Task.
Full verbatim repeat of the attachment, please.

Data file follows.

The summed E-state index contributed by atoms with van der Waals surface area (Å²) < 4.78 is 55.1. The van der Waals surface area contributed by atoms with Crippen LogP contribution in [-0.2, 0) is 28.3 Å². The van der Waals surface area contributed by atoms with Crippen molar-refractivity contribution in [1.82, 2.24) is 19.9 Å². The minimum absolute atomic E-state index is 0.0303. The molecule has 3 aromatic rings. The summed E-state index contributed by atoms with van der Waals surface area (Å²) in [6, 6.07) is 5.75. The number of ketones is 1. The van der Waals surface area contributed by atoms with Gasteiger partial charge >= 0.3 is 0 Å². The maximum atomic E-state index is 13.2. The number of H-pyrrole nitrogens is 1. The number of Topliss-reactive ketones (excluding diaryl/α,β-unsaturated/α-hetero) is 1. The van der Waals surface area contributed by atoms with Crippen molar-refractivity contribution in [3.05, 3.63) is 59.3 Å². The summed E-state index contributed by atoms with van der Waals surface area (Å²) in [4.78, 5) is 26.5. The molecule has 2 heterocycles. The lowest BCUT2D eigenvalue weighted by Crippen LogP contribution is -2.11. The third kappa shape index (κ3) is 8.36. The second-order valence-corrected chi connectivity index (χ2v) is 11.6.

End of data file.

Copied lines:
The summed E-state index contributed by atoms with van der Waals surface area (Å²) < 4.78 is 55.1. The van der Waals surface area contributed by atoms with Crippen LogP contribution in [-0.2, 0) is 28.3 Å². The van der Waals surface area contributed by atoms with Crippen molar-refractivity contribution in [1.82, 2.24) is 19.9 Å². The minimum absolute atomic E-state index is 0.0303. The molecule has 3 aromatic rings. The summed E-state index contributed by atoms with van der Waals surface area (Å²) in [6, 6.07) is 5.75. The number of ketones is 1. The van der Waals surface area contributed by atoms with Gasteiger partial charge >= 0.3 is 0 Å². The maximum atomic E-state index is 13.2. The number of H-pyrrole nitrogens is 1. The number of Topliss-reactive ketones (excluding diaryl/α,β-unsaturated/α-hetero) is 1. The van der Waals surface area contributed by atoms with Crippen molar-refractivity contribution in [3.05, 3.63) is 59.3 Å². The summed E-state index contributed by atoms with van der Waals surface area (Å²) in [4.78, 5) is 26.5. The molecule has 2 heterocycles. The lowest BCUT2D eigenvalue weighted by Crippen LogP contribution is -2.11. The third kappa shape index (κ3) is 8.36. The second-order valence-corrected chi connectivity index (χ2v) is 11.6.